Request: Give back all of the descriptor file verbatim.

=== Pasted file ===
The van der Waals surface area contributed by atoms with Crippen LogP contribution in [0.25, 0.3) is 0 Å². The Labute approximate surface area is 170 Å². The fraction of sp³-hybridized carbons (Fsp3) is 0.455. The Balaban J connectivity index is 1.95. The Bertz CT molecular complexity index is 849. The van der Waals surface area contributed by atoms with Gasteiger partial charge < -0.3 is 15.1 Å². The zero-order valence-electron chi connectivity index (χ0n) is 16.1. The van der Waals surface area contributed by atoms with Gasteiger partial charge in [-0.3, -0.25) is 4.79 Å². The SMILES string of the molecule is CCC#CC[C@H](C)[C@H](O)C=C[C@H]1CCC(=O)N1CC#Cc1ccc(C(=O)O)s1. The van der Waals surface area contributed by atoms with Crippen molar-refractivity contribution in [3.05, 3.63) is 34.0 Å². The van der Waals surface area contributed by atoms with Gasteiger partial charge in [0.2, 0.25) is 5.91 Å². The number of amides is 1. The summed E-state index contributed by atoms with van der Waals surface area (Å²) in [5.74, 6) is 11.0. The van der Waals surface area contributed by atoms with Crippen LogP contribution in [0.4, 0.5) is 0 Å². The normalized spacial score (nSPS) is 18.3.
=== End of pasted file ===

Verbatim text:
The van der Waals surface area contributed by atoms with Crippen LogP contribution in [0.25, 0.3) is 0 Å². The Labute approximate surface area is 170 Å². The fraction of sp³-hybridized carbons (Fsp3) is 0.455. The Balaban J connectivity index is 1.95. The Bertz CT molecular complexity index is 849. The van der Waals surface area contributed by atoms with Gasteiger partial charge < -0.3 is 15.1 Å². The zero-order valence-electron chi connectivity index (χ0n) is 16.1. The van der Waals surface area contributed by atoms with Gasteiger partial charge in [-0.3, -0.25) is 4.79 Å². The SMILES string of the molecule is CCC#CC[C@H](C)[C@H](O)C=C[C@H]1CCC(=O)N1CC#Cc1ccc(C(=O)O)s1. The van der Waals surface area contributed by atoms with Crippen molar-refractivity contribution in [3.05, 3.63) is 34.0 Å². The van der Waals surface area contributed by atoms with Gasteiger partial charge in [0.2, 0.25) is 5.91 Å². The number of amides is 1. The summed E-state index contributed by atoms with van der Waals surface area (Å²) in [5.74, 6) is 11.0. The van der Waals surface area contributed by atoms with Crippen LogP contribution in [0.4, 0.5) is 0 Å². The normalized spacial score (nSPS) is 18.3.